To help you tackle this question while preparing for your interview, you should make a review of the job details and job description. Check out the skills required and think of different challenges you could face while in that position, and then write down the situations you have handled in the past that would highlight the relevant skills and your key strengths.
For fresh college graduates or someone new to the labor market, you might not have enough professional experience. In this case, you can check out scenarios of what happened during your volunteer, internship, or even college days. You might even be required to talk about a scenario that has to do with your personal life and not work-related. Whichever is the case, you should be ready to share and display your skills and capabilities using a relevant story.
STAR Interview Technique Tips
The STAR interview technique can seem overwhelming, especially if you are not conversant with it, but there are things you can do to help you figure it all out and prepare for your interview:
- It is an acronym, and you need to memorize it and know what each stands for. Remember, your answer may not make sense if you don’t take your answer in the particular order that it is meant to take.
- After memorizing, you still need to practice on it. Take out some time before the interview to practice the STAR questions and answers until you get the formula right and perfect your answers.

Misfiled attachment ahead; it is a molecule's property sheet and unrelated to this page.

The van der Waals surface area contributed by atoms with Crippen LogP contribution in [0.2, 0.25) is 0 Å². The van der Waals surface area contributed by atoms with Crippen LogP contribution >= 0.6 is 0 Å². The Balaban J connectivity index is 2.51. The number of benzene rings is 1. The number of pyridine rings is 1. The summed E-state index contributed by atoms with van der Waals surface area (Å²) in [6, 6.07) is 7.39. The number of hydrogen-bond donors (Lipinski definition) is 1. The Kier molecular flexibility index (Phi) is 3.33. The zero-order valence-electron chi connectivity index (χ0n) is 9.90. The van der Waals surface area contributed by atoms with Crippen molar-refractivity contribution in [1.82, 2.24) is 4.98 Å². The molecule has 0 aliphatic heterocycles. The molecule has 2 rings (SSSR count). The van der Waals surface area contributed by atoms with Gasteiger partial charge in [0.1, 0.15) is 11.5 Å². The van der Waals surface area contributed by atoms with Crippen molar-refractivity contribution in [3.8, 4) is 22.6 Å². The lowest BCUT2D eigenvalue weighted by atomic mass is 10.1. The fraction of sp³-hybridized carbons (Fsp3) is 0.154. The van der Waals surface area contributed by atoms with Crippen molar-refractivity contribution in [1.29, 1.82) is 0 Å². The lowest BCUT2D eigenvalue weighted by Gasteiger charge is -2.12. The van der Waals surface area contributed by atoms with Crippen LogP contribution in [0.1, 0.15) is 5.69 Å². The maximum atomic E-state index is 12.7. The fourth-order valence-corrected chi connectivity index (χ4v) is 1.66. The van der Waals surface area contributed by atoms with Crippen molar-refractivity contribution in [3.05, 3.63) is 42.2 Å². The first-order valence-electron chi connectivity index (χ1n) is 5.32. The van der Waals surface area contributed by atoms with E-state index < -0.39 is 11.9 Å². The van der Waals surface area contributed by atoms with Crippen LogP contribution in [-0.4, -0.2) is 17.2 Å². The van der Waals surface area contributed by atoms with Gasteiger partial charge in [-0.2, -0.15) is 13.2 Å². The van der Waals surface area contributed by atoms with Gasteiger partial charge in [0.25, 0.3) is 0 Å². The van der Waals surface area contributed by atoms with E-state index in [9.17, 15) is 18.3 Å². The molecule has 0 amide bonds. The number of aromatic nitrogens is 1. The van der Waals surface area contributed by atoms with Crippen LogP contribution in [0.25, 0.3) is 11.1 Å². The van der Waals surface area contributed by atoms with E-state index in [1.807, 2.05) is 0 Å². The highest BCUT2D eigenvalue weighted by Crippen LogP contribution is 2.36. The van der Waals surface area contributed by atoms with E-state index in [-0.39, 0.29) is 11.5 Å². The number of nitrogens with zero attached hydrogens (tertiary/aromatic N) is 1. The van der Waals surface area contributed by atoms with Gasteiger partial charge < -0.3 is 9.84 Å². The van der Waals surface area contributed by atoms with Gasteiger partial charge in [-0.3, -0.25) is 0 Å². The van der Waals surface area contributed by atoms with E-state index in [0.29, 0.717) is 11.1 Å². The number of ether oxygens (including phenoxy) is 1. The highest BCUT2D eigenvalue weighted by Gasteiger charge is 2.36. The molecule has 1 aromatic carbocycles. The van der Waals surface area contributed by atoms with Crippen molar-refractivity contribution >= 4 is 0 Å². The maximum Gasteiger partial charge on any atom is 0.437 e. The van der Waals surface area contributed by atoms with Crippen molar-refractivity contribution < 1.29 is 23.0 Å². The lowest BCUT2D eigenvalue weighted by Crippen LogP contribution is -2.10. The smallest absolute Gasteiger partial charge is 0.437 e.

- You should then get yourself prepared for the interview. Put it all together. Do not panic and get your confidence level high.
With these preparations and procedures set in place, the pressure of answering behavioral questions would be less, and you would get more chances to highlight your skills.
Job Interview Topics – Common Job Interview Questions & Answers
Below you can find a list of common job interview topics. Each link will direct you to an article regarding the specific topics that discuss commonly asked interview questions. Furthermore, each article discusses why the interviewer asks these questions and how you answer them!
- Career Change
- Career Goals
- Conflict Resolution
- Creative Thinking
- Cultural Fit
- Customer Service
- Growth Potential
- Honesty & Integrity
- Job Satisfaction
- Entry-Level & No experience
- Prioritization & Time Management
- Situational & Scenario-based
- Stress Management
- Telephone Interview
- Work Ethic